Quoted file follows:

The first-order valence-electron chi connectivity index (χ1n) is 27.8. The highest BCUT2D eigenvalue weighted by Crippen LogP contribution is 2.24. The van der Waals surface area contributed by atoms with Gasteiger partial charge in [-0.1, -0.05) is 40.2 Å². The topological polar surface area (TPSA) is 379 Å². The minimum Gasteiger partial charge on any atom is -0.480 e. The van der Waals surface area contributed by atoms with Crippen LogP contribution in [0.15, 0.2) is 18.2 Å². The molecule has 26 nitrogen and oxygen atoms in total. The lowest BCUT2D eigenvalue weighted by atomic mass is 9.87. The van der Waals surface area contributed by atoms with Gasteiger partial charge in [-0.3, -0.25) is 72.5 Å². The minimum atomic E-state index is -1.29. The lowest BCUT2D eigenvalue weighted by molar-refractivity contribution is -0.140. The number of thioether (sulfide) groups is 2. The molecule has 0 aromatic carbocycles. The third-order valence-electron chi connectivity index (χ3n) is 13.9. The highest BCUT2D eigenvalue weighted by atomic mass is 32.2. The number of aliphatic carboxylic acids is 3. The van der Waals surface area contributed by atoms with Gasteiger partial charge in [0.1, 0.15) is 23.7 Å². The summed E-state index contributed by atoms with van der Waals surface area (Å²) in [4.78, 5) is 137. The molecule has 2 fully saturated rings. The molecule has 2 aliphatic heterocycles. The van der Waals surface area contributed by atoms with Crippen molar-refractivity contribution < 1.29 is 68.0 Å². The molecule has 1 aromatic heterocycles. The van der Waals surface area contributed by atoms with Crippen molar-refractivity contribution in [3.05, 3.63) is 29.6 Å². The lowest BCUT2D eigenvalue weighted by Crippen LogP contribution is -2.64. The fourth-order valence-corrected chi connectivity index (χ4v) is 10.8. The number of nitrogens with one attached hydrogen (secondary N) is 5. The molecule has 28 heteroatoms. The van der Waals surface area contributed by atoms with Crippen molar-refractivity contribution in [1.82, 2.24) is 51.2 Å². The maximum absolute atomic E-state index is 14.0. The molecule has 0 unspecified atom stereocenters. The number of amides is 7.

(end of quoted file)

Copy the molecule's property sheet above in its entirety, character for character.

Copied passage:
The first-order valence-electron chi connectivity index (χ1n) is 27.8. The highest BCUT2D eigenvalue weighted by Crippen LogP contribution is 2.24. The van der Waals surface area contributed by atoms with Gasteiger partial charge in [-0.1, -0.05) is 40.2 Å². The topological polar surface area (TPSA) is 379 Å². The minimum Gasteiger partial charge on any atom is -0.480 e. The van der Waals surface area contributed by atoms with Crippen LogP contribution in [0.15, 0.2) is 18.2 Å². The molecule has 26 nitrogen and oxygen atoms in total. The lowest BCUT2D eigenvalue weighted by atomic mass is 9.87. The van der Waals surface area contributed by atoms with Gasteiger partial charge in [-0.3, -0.25) is 72.5 Å². The minimum atomic E-state index is -1.29. The lowest BCUT2D eigenvalue weighted by molar-refractivity contribution is -0.140. The number of thioether (sulfide) groups is 2. The molecule has 0 aromatic carbocycles. The third-order valence-electron chi connectivity index (χ3n) is 13.9. The highest BCUT2D eigenvalue weighted by atomic mass is 32.2. The number of aliphatic carboxylic acids is 3. The van der Waals surface area contributed by atoms with Gasteiger partial charge in [0.1, 0.15) is 23.7 Å². The summed E-state index contributed by atoms with van der Waals surface area (Å²) in [4.78, 5) is 137. The molecule has 2 fully saturated rings. The molecule has 2 aliphatic heterocycles. The van der Waals surface area contributed by atoms with Crippen molar-refractivity contribution < 1.29 is 68.0 Å². The molecule has 1 aromatic heterocycles. The van der Waals surface area contributed by atoms with Crippen molar-refractivity contribution in [3.05, 3.63) is 29.6 Å². The lowest BCUT2D eigenvalue weighted by Crippen LogP contribution is -2.64. The fourth-order valence-corrected chi connectivity index (χ4v) is 10.8. The number of nitrogens with one attached hydrogen (secondary N) is 5. The molecule has 28 heteroatoms. The van der Waals surface area contributed by atoms with Crippen molar-refractivity contribution in [1.82, 2.24) is 51.2 Å². The maximum absolute atomic E-state index is 14.0. The molecule has 0 unspecified atom stereocenters. The number of amides is 7.